Anyone who has visited the north-western and north-eastern parts of the country will have noticed the brown-grey birds with the red or yellow-red beaks as they busy themselves on cattle or wild mammals. When you want to take a photo they usually hide on the side of the animal which is turned away from you. These birds are Red-billed and Yellow-billed Oxpeckers. They mainly feed on ticks, not on maggots.
Which areas the birds prefer, where they spend the night, whether they repeatedly look for ticks on the same animals, whether they regularly visit cattle and wild animals for foraging, whether they live in family groups only and how they are affected by pesticides and other chemicals – all this and more is what Sinvula Michael Lukubwe wants to find out. He is a lecturer for wildlife management and ecotourism at the Katima Mulilo campus of the University of Namibia (UNAM).
Together with experienced bird ringer Mark Boorman from Swakopmund I had the opportunity to assist Michael Lukubwe in the second half of May this year. We caught Oxpeckers, ringed and measured them. Before releasing the birds we also collected faecal samples while Lukubwe’s colleague, veterinarian Dr Simba Chinyoka, took blood samples of each bird for various tests. In the five days that we spent at the Izumba settlement on the Chobe River, not far from the Gondwana Collection’s Chobe River Camp, we managed to catch 37 Oxpeckers: 10 yellow-billed and 27 red-billed ones.
During the preparatory phase of his research project, Lukubwe, with the help of locals and staff of the Chobe River Camp, identified five Oxpecker roosts in cavities in trees at various locations. The plan was to close the cavities with custom-made nets when the birds settled into the sleeping place before dark and catch them the next morning when they were ready to leave.
First observations after our arrival had some unexpected results. One of the roosts was no longer used by Oxpeckers – tree rats had moved in there. Another one in the vicinity was used by Black-collared Barbets and at yet another Oxpecker roost, near a settlement about three kilometres from Chobe River Camp, we watched three squirrels in the tree hole but no Oxpeckers were to be seen.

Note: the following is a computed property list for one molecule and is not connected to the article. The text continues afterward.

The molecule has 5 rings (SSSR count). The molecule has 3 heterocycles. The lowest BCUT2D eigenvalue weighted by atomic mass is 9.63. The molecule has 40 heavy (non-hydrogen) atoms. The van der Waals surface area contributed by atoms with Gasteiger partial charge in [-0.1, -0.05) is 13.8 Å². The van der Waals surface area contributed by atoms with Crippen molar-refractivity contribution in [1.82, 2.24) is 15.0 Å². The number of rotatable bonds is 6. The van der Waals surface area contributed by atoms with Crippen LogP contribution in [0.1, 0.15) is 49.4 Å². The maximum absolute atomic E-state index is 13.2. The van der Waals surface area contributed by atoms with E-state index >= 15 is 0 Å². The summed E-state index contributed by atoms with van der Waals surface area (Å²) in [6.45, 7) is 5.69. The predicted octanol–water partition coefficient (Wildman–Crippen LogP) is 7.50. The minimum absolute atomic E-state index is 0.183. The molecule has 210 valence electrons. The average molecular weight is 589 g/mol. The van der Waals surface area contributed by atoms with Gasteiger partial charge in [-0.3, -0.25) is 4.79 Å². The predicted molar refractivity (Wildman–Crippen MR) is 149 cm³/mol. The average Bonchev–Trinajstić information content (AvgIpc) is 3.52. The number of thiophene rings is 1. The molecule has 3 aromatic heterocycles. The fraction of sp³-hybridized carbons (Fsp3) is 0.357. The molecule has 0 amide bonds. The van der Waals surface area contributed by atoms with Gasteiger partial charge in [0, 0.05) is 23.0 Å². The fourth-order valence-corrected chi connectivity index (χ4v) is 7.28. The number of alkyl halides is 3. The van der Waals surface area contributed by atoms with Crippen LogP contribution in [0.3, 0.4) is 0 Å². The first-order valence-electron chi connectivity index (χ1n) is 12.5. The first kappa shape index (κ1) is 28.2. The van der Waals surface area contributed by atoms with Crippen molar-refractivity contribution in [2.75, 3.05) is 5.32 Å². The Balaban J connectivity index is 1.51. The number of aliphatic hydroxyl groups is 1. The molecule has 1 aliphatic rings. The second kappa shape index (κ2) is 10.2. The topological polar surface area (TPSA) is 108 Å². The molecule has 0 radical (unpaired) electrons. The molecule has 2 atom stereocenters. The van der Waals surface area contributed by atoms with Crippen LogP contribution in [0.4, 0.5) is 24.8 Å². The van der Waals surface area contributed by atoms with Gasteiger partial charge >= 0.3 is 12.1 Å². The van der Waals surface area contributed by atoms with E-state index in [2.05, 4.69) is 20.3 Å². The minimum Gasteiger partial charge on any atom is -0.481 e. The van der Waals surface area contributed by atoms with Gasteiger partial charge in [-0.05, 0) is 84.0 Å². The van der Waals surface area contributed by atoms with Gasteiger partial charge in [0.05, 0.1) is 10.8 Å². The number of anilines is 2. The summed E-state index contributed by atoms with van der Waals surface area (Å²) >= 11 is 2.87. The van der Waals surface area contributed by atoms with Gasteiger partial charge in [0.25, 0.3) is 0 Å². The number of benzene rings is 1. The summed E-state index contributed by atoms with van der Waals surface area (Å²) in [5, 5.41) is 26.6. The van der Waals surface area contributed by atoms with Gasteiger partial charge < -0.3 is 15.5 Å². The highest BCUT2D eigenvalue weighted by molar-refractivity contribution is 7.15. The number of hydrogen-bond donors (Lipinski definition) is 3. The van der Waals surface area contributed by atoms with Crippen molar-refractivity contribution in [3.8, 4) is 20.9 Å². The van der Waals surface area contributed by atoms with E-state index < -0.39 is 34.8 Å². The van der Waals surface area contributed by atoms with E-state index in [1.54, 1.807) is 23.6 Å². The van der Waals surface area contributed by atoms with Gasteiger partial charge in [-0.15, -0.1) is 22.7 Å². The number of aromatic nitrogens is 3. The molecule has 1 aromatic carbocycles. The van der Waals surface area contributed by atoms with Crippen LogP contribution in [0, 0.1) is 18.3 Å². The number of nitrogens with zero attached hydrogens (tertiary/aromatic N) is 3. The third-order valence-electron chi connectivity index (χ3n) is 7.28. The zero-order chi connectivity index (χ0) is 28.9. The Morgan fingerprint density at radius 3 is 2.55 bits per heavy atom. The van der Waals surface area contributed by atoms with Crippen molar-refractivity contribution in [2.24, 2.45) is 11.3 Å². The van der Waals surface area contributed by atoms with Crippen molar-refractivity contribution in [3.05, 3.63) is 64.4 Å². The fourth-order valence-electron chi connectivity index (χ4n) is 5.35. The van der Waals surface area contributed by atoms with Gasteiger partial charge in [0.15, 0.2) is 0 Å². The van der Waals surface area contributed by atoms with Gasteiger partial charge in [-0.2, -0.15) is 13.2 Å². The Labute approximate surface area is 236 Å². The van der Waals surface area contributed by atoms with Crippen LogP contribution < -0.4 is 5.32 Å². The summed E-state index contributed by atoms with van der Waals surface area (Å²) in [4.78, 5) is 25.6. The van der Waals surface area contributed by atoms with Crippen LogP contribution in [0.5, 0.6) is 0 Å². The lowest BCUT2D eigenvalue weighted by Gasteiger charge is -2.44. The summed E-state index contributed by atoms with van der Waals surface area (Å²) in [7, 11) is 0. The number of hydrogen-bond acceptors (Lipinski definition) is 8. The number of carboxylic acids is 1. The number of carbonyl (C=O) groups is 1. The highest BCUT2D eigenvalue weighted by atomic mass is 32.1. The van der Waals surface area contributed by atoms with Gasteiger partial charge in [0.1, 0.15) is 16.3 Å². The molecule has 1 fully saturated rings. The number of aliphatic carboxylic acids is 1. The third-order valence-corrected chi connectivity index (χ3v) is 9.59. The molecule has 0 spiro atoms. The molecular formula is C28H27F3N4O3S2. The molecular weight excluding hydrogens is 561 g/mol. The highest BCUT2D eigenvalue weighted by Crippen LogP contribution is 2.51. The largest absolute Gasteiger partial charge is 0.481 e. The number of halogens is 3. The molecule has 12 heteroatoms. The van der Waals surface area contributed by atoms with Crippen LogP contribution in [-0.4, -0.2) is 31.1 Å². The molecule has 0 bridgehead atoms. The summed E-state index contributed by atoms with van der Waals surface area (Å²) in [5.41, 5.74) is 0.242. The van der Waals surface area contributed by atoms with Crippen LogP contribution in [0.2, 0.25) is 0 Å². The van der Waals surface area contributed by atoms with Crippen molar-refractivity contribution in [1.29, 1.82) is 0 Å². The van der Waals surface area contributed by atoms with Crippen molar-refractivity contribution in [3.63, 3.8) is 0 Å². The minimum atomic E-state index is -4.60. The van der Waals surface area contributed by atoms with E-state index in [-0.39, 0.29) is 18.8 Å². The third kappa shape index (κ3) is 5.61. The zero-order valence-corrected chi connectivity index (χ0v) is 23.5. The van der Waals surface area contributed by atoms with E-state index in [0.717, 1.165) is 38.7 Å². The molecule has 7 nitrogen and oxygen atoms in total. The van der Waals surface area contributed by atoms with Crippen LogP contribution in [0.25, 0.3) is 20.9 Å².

So we decided to try our luck at the cattle kraal of the Izumba settlement. The inhabitants told us that numerous Oxpeckers of both species would arrive there, especially in the morning. We set up our nets on the southern side of the kraal and on the first morning just before 7 o’clock caught the first seven oxpeckers – five red-billed and two yellow-billed ones. The following morning we found only three Red-billed Oxpeckers in the net. Therefore we decided to section off part of the 25×25 metre kraal after opening the nets in order to get the cattle to move as close to the nets as possible. We attached a number of tin cans to the two ropes with which we divided the kraal every morning before the Oxpeckers arrived. This forced the cattle to move into the southern section and it was easier to shoo the birds into the nets set up outside the kraal.
Thus the first step for studying Oxpeckers in the eastern Zambezi Region has been made. GPS tracking systems are now urgently needed to find out where the birds spend the day and where they rest at night, how large the area is that they use, where they breed and how the two species get along. Tracking devices with a relatively short antenna and a weight of no more than two or three grams are required for this purpose. Researcher Michael Lukubwe hopes to raise the finances necessary to obtain the devices to be able to study Oxpeckers more intensively.
Some of the communal farmers have recognized the value of these specialized birds, others tolerate them, but there are still some who do not want them near their cattle. The Yellow-billed Oxpecker is classified as critically endangered in Namibia, while the Red-billed Oxpecker is not considered at risk.
Author: Dirk Heinrich